Caucuses typically occur at a set time and can last for hours, during which attendees may be expected to participate in an organized discussion or cast their votes publicly. Byzantine rules govern them, and horse-trading is common. Unsurprisingly, only the committed turn out. Research shows that substantially fewer people show up to caucuses than to primaries. And those who do tend toward the ideological fringe, relative to primary voters. Caucuses therefore tend to favor more extreme candidates. Despite complaints that the Democratic Party’s nominating system was rigged for Hillary Clinton in the 2016 presidential cycle, the caucus system in fact favored Sen. Bernie Sanders (I-Vt.).
For some voters, caucuses are simply exclusionary. They make it hard for night-shift workers or the disabled to have their say. That’s plainly inequitable.
Sensitive to these criticisms, the DNC changed its rules after the 2016 nominating cycle, encouraging primaries and requiring caucus states to make it easier to participate. Alaska, Colorado, Hawaii, Idaho, Maine, Minnesota, Nebraska, Utah and Washington state have switched from caucus systems to primaries for the 2020 presidential election.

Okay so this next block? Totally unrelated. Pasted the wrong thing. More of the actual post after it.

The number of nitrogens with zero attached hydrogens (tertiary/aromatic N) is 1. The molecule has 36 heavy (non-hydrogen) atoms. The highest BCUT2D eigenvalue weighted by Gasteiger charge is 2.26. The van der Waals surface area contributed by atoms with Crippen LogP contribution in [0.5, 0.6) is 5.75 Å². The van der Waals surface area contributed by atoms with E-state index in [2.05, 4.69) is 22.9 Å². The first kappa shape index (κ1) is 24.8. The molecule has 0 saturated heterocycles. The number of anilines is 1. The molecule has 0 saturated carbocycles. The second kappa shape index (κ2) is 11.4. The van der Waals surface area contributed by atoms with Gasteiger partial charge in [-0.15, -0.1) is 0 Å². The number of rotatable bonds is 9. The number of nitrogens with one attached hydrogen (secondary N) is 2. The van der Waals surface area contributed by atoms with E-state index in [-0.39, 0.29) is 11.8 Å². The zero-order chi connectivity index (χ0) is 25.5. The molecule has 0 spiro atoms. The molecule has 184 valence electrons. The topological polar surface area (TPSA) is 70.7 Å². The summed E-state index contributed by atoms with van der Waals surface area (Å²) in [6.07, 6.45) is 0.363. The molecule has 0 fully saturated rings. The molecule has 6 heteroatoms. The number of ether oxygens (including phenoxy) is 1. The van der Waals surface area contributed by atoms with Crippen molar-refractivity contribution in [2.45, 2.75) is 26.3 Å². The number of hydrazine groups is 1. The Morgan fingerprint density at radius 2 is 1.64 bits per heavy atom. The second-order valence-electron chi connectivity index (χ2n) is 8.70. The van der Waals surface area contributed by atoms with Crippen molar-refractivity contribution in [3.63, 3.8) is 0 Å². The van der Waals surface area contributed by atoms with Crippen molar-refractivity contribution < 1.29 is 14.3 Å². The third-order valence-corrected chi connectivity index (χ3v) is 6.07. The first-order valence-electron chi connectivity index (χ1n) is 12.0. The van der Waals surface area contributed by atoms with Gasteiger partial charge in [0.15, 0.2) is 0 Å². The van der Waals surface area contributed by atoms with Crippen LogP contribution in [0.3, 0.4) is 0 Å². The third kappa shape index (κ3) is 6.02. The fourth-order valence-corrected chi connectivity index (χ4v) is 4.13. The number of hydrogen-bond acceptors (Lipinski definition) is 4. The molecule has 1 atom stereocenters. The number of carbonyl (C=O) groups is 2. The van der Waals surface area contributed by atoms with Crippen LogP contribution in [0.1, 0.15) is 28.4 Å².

Iowa and Nevada, both of which hold their nominating events in February, are the key early states that have refused to switch. So state Democratic officials have tried to figure out ways to make them fairer. Iowa Democrats would have allowed people to register in advance and obtain a PIN they could enter as they called in to cast their vote. Iowans would have had six opportunities to call in. The system would have been tested during the fall. But national party officials worried that it would be too risky, particularly in the wake of Russia’s 2016 election-hacking campaign. “While only five months remain before the caucuses, we will explore what alternatives may exist to securely increase accessibility from previous years given the time allowed,” Iowa Democratic Party Chairman Troy Price said Friday.
Why make such an effort to preserve an unjustifiable system? It is time to end nominating caucuses once and for all.